Wine 101

4. The 5 Grape Varietals You Need To Know

Varietal. Nice word, isn’t it? Basically, when a liquor store’s certified wine buff asks you which “varietal” you usually enjoy, he’s asking for nothing more than your favorite grape juice.

In fact, the French word “cépage” comes from the old word for foot-vineyard (cep), along with the -age suffix that indicates the derivative of a noun (like folio -> foliage, know’am’sayin?) All right, now that the etymology part is out of the way, let’s discuss the varietal’s impact on the taste of our favorite drink.

Okay. Now that we know what it is, let’s see what it changes, shall we? TDLR: it changes everything. Indeed, as wine is little but fermented grape juice additioned with a serious delish factor), the type of grape will have a huge influence on the finished product. The problem, of course, is that the winemaker, soil, and climate all have a say as well, which makes any categorization risky at best and misleading at worst. Nevertheless, here’s a very brief take on the 5 varietals you’ll see everywhere in shops and restaurants, and that you probably have already tasted a million times without knowing. You’re also already preeeeetty damned cool if you can memorize all 5!

1. Cabernet Sauvignon

This red grape called “Cab” by its afficionados and haters is of French origin and is best known for its power and structure. We often hear people say that it is “full-bodied” or “woody” despite the fact that any woodiness most likely has absolutely nothing to do with the grapes, but comes much later in the process. Both rich in tannin and acidity, Cabernet Sauvignon makes wines that can age a long time when they are well made. It is grown pretty much  everywhere red wine is made, but its most famous examples are in Bordeaux and California.

The beautiful cabernet soon to be turned into juice party.

2. Merlot

The little brother of Cabernet Sauvignon, though many naysayers often call it “soft” or “too fruity.” Still, the best examples can achieve a structure and complexity that is certainly nothing to scoff at (hey Château Pétrus, how you doin’?). One could call it a little more “delicate” than Cab, though not by much. Often seen as pure expression or blended with Cab in Bordeaux, Italy as well as in the USA in general.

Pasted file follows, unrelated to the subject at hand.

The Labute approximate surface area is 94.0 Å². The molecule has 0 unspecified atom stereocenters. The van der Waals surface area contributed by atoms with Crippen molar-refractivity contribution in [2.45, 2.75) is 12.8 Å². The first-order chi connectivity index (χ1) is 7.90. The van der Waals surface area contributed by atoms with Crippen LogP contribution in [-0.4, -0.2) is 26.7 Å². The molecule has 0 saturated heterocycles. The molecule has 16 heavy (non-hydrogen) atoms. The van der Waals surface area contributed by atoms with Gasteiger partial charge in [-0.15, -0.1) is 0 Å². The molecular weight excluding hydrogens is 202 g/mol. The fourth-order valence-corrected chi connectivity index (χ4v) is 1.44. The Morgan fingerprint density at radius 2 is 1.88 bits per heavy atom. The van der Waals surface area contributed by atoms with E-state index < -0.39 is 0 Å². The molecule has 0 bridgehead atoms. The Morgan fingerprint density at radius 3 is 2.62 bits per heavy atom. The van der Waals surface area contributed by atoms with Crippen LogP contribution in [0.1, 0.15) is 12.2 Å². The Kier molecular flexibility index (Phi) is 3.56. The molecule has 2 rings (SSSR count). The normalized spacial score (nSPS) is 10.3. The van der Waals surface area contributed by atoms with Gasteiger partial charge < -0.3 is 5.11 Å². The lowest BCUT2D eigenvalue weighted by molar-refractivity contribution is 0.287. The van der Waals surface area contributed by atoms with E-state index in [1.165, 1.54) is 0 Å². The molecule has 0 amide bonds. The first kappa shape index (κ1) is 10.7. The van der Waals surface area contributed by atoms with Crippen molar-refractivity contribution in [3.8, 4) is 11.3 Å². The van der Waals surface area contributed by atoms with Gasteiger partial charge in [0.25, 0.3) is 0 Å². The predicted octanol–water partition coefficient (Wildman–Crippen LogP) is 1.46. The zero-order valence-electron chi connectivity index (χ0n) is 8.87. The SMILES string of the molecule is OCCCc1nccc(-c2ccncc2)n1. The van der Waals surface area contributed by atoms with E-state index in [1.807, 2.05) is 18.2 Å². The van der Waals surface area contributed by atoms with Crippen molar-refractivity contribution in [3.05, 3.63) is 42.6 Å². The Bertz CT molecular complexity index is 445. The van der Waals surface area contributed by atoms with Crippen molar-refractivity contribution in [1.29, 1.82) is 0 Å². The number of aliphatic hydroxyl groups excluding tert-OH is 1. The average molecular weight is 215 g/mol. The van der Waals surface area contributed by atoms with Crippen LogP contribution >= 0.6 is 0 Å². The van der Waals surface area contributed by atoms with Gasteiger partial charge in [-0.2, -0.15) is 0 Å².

The beautiful region of St Emilion in Bordeaux is widely recognized for the quality and finesse of its Merlot.

3. Pinot Noir

Like a ballet dancer, Pinot Noir’s best expressions give wines that leave contemplative due to their unmistakable elegance and refinement, while its less successful versions often give brittle, diluted and generally thin wines. Pinot Noir is also one of the Big 3 components of Champagne (I KNOW! A red grape in a white sparkling wine! *mindblown*). Pinot Noir absolutely excels in Burgundy as well as in other cold and rather wet climates, such as Oregon or New Zealand. If summer 2017 continues the way it started, we might even start making some pretty good Pinot in rainy Montreal…

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As I said, Pinot Noir is, like ballet, sometimes delicately graceful. Other times, maybe not so much.

4. Chardonnay

This one is more complicated since we can so much different stuff with it. Truly a “winemaker’s grap”, Chard’ generally  gives rather bold whites that are rich in texture, and most people who say they “don’t like Chardonnay” often complain about its vanilla-butter-wood flavor profile – which really has nothing to do with the grape itself but mostly about the vinification style.  Just to add to the confusion, go buy a bottle of Petit Chablis and another of Beringer Toasted Chardonnay from Napa… Hard to believe this is the same varietal, isn’t it? Well, it is! See, Chardonnays produced in Burgundy and other colderish climates generally make great wines with bright creamy flavors sustained by the kind of incisive zing reminiscent of a fine Harvey Specter quote.

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5. Sauvignon Blanc

Again a super versatile white grape with which one can do pretty much what you want as a winemaker. In the Loire Valley and Bordeaux, this actually makes super elegant wines that pair just as well with seafood as Harry pairs with Sally. In New Zealand and in much of the New World, Sauvignon Blanc makes polarizingly intense, grassy wines with a definite ‘wild green” character (this exuberant lime, fresh-cut grass, eucalyptus, etc.)

Ok, maybe not thaaat green, but you get the idea.

Okay, now that you understand the general idea, you’re going to start to start to develop a hunch of what lies in a bottle just by reading the label! Like anything worthwhile however, this is only the (early) early beginning of the adventure, but there’s nothing wrong with that! Not bad for 650 words, right?

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